On the occasion of the 25th of November marking the International Day for the Elimination of Violence Against Women, the Foundation for European Progressive Studies (FEPS) and the Fondation Jean Jaurès join forces to publish a series of publications authored by gender equality experts and civil society representatives to shed light on specific dimensions of gender-based violence and to foster a debate on how to fight it.

1 in 5 women have been victim of maltreatment during childhood and 1 in 3 women have suffered physical or sexual violence at least once in their lifetime (according to UN Women and WHO). Gender-based violence is both the cause and result of gender inequality.

This constant and blatant form of discrimination women face everyday and everywhere across the world regardless of their background not only concerns gender-based violence such as domestic violence, rape or femicides but also sexual and sexist harassment at school, at work, in public spaces and more and more in online spaces, following victims at any time. This scourge has been severely exacerbated due to the COVID-19 pandemic leading to a dangerous surge of a longstanding and deeply rooted problem.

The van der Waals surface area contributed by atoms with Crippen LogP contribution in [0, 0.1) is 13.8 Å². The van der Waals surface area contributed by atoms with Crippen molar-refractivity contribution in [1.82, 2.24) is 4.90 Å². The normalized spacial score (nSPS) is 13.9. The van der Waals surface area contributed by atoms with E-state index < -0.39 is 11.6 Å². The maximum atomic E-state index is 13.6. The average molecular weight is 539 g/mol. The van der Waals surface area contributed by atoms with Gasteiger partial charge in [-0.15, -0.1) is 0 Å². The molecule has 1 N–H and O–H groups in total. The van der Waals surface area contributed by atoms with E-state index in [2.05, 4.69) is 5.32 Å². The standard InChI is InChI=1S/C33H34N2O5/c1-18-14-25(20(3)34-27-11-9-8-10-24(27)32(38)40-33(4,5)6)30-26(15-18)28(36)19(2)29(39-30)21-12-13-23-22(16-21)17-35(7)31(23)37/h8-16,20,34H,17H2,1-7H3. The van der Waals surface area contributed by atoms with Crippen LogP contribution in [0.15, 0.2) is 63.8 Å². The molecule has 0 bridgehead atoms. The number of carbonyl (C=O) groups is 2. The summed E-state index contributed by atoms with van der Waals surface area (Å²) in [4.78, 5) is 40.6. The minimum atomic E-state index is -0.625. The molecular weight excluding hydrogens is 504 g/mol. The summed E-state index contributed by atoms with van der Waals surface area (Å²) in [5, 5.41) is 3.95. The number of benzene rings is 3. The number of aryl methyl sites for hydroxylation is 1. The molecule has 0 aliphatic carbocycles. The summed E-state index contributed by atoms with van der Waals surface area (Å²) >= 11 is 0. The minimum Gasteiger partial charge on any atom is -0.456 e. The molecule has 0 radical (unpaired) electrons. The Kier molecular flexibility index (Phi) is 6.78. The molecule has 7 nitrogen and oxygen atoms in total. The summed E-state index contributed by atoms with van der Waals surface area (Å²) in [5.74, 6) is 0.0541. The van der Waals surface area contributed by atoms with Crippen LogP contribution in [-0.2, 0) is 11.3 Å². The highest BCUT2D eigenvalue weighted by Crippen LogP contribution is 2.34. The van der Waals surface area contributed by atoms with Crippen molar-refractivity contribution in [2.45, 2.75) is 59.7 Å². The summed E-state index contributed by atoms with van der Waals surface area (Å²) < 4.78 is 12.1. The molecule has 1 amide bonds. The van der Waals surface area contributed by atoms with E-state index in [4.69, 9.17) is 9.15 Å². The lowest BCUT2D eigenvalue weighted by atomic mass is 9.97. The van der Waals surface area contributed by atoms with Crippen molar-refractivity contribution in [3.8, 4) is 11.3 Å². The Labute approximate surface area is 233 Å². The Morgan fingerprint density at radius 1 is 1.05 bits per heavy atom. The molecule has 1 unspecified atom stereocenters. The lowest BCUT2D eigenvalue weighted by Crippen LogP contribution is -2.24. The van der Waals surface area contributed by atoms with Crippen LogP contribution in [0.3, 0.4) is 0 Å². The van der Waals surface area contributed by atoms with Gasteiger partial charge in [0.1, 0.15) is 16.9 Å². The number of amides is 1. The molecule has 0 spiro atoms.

Femicides: naming the phenomenon to better combat itIn the very first article of this #StopGBV Publication Series, Margot Giancinti, Ph.D. researcher in political science in the École Normale Supérieure of Lyon and temporary lecturer and research assistant in Université Lyon-2, looks back at the history of the concept of femicide in the world and the need to name femicides to better fight against sexual and sexist violence.of its legal recognition.

Sexist and sexual violence in the workplace: lessons for public policies. In the publication co-authored by Sylvie Cromer (sociologist) and Adeline Raymond (social and occupational psychologist), the focus is placed on sexual and sexist violence at work.

 

Even before the pandemic, 23 million children in the EU were at risk of poverty and social exclusion. The pandemic has further exacerbated children inequality and it is now time for the European Union to act. On the occasion of the World Children’s Day -November 20-, more than 300 prominent figures from the world of politics, academia and civil society have joined a Call to demand a rapid entry into force of the European Child Guarantee and a Next Generation EU funding that truly works for Europe’s next generations.

A Call for a Child Union

Op-ed in Euractiv